14.Jul .2022 17:15

Why are plane ticket prices skyrocketing?

Why are plane ticket prices skyrocketing?
views 295
Back

The air travel industry is coming back as Covid regulations ease throughout the world. People are eager to start travelling after several years of sitting at home. However, these people have found that plane tickets are more expensive than ever along with continuous delays and flight cancellations.

After suffering a loss of over USD 200 billion since the Covid pandemic started, the airline industry is finally starting to turn a profit. Passengers are returning to travelling both domestically and internationally. 2022 is projected to fly 3,432 million passengers, making it 75% of the pre-pandemic (2019) amount and an increase of 50% since 2021.



After suffering a loss of over USD 200 billion since the Covid pandemic started, the airline industry is finally starting to turn a profit. Passengers are returning to travelling both domestically and internationally. 2022 is projected to fly 3,432 million passengers, making it 75% of the pre-pandemic (2019) amount and an increase of 50% since 2021.

However, flying is as expensive as it has ever been. Published airline ticket prices are up over 50% compared to last year, and up 40% since the beginning of the year. According to a study done by Mastercard Economics Institute, in the US the cost of flying from Singapore was on average 27% higher in April than in 2019, while flights from Australia were 20% more. The consumer price index for US airline fares is at its highest point ever at 336 in May. This is a 25% increase from May of 2019 and a 38% increase from last year. This was also the largest jump since the Federal Reserve of St. Louis began tracking the index in 1989. With the US reporting its highest inflation in 40 years and many other countries like Turkey and Euro area struggling with the same problem, jet fuel is outpacing them all.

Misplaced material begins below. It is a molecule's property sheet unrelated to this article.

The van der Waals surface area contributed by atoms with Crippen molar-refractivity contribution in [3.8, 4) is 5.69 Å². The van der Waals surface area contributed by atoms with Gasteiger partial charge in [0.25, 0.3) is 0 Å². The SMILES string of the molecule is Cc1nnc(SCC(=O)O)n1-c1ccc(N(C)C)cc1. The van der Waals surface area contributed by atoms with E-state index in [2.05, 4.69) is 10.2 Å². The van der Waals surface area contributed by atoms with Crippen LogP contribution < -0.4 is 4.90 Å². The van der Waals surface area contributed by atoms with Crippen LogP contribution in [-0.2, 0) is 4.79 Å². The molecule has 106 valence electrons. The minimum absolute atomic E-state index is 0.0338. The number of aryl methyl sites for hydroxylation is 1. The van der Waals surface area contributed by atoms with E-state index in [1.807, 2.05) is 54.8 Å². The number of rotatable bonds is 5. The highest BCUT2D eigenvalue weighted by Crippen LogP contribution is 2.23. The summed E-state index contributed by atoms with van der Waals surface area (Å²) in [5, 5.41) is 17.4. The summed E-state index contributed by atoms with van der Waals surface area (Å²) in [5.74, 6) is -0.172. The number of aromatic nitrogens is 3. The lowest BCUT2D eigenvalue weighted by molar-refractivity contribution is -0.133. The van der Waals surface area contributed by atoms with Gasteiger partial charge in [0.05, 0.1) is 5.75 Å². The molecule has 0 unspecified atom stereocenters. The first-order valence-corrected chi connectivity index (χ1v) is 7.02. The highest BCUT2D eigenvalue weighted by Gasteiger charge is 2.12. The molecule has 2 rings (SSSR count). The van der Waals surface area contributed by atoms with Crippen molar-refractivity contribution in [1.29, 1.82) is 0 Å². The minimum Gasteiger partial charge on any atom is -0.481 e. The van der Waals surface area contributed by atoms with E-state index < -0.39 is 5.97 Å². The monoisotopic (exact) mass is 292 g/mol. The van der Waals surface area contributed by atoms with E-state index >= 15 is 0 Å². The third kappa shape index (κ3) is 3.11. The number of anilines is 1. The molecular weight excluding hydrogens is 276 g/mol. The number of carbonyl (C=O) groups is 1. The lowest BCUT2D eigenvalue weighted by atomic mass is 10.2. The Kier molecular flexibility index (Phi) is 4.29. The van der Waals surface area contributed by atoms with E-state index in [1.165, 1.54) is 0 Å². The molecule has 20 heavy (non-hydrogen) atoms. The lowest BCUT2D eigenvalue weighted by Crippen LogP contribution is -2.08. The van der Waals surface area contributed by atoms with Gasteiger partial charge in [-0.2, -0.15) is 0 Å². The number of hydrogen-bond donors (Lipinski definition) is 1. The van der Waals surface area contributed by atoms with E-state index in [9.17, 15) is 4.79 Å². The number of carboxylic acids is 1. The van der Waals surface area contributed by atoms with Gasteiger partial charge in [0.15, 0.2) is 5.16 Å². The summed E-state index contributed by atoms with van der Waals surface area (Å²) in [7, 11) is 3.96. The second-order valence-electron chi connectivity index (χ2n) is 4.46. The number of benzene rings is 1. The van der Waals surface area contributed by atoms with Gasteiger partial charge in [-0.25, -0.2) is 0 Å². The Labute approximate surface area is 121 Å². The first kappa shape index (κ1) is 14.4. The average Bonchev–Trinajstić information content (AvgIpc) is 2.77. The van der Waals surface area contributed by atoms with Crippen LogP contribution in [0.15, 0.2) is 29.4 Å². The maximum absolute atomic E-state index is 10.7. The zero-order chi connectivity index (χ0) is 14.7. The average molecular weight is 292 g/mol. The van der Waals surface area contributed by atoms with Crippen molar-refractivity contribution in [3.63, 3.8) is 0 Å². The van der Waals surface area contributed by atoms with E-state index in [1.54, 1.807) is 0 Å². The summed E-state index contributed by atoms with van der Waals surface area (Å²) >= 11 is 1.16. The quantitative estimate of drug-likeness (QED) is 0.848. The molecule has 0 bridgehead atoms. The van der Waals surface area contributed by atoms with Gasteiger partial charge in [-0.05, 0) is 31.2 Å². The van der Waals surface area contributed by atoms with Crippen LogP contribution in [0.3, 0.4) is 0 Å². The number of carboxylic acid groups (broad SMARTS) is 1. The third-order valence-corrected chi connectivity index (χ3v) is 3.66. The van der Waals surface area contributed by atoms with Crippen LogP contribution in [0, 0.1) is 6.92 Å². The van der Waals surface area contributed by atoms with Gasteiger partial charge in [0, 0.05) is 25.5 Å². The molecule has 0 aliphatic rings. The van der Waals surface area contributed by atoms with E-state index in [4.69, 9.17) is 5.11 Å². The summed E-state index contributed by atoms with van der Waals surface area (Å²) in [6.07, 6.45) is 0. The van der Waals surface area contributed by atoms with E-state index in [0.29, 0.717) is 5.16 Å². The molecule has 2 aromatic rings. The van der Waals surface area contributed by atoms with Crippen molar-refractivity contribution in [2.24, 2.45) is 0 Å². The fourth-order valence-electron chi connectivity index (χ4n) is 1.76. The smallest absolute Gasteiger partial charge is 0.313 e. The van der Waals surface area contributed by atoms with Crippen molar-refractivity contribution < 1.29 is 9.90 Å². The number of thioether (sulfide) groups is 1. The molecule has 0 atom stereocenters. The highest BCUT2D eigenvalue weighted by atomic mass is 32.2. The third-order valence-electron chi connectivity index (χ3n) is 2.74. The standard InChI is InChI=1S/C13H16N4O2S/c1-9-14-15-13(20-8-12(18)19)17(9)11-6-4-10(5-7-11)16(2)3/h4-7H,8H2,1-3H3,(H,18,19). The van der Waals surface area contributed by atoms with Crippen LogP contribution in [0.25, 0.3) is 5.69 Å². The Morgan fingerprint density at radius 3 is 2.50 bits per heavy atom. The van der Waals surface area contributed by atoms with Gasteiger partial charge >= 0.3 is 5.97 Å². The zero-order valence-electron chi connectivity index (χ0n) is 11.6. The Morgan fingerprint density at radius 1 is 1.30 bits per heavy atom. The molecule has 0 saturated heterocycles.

One of the main reasons for the drastic price increase is soaring jet fuel costs. In general, after the start of the war in Ukraine, oil prices shot up and the price of jet fuel increased even more. According to IATA, the price of jet fuel has increased nearly 150% in the last year.



Even though prices are this high, many are happy to pay just to travel once again. Consumers have been saving up from all the missed holidays during the pandemic and are eager to finally have the opportunity. The so-called revenge traveller is “an individual that has been emotionally affected by the lockdowns and has craved travel over the last two years and they’ve dreamt about it,” said Hermione Joye, sector lead for travel in the Asia Pacific at Alphabet Inc.’s Google. Airlines have the opportunity to take advantage of the strong demand in the market, which can be reflected in the price.

In addition, airline companies are suffering from staff and pilot shortages. Many working in the industry made an early retirement when the pandemic broke out. As working in this field requires high skill and lots of training, it is not easy to recruit staff quickly. Singapore airport reported opening up 6,600 positions for hire in May. Airports throughout the UK reported staff shortages, which formed huge queues causing many delayed and missed flights. “It used to be that these types of issues affected 3% to 5% of our clients’ trips, now it’s easily 20%, if not 25%,” says Jack Ezon, founder and managing partner of Embark Beyond. Many airlines chose to reduce their flights to give themselves more room in the schedule. This decision will result in fewer unexpected flight cancellations, but on the other hand, fewer flights mean higher prices.

“The rise in prices is a short-term phenomenon,” estimates Stephen Tracy, chief operating officer at Milieu Insight, a Singapore-based consumer insight and analytics firm. “Let’s all just hope that once these things equalize again, the prices come back down. I am fairly confident that they will.”